Resin 3D printed have issues, but one that I noticed is how resin 3D prints get split or crack. This is an issue that can really ruin your print quality, so I looked into how to fix those resin 3D prints that go through this problem.
To fix resin 3D prints that split or crack, you should ensure there is no uncured resin inside by hollowing your models and having enough drain holes for resin to leak out. Ensure you use a good enough normal exposure, so prints aren’t weak and under exposed. Don’t over cure your model and use a good wall thickness.
This is the basic answer that can point you in the right direction, but there is more useful information that you’ll want to know, so keep reading for more.
Why Do Resin Prints Crack or Split?
The most common reason for cracks or splits in resin prints is from uncured resin being left inside the model. Photopolymer resin or 3D printing resin goes through an exothermic reaction which means it gives off heat and expands as it cures.
This leads to an increase in pressure inside the model which, over time, can end up splitting the model and potentially popping. This is why you may see uncured resin leaking from these same cracks.
To make things simpler, I listed a number of reasons why a resin print may crack or split:
- Uncured resin on the inside
- Now hollowing your models properly
- Not having enough drain holes or them not being large enough
- Submerging the print in isopropyl alcohol (IPA) for too long
- Using a low quality, water-washable resin
- Not curing for long enough
- Curing resin prints for too long
- Printing with parts that are too thin
- Part orientation is leading to weakness in areas
Now that you have a better idea on why your resin 3D prints might split or crack, let’s get into the ways you can potentially fix this problem.
How to Fix Resin 3D Prints That Crack or Split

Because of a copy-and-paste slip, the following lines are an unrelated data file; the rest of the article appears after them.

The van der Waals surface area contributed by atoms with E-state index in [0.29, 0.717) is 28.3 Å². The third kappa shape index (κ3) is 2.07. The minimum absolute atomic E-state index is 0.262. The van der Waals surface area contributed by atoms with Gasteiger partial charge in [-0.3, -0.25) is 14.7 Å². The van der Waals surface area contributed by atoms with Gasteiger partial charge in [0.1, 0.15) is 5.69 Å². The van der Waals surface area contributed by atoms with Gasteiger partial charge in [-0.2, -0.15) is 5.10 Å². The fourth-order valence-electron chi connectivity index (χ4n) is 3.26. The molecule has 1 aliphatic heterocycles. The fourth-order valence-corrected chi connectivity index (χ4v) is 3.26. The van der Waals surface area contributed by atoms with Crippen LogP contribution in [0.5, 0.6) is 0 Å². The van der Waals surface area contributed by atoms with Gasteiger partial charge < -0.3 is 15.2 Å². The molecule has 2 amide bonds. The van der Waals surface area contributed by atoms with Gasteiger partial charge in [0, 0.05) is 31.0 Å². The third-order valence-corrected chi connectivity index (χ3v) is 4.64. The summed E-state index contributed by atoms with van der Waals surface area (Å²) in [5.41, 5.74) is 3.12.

1. Hollow Out Prints with Adequate Drain Holes
One of the first things you want to do to fix resin 3D prints that crack or split is to properly hollow your models. Hollowing your models removes the inner material, leaving just the exterior or the walls around your model.
A lot of the time, your prints don’t need to be full of cured resin, so you can save resin in the long-run.
Once your hollow out your models, you want to learn where and how to place adequate drain holes to ensure resin doesn’t get trapped inside.
Preparing a resin print does require attention to detail to figure out where resin can get stuck, then adding a large enough drain hole to make sure it gets out.
A drain hole of 3mm usually works out fine for a normal-sized resin model. You want to try and add more than one drain hole because one is to relieve pressure, then the other to drain the resin out.
Pay attention to where the drain holes are in relation to the build plate because drain holes that point towards the build plate won’t help it leak out so great. You want at least one off them to be facing downwards towards the resin vat.
Ensure your drain holes are large enough and in the right locations. I’ve even heard that IPA may be able to evaporate and expand leading to failures.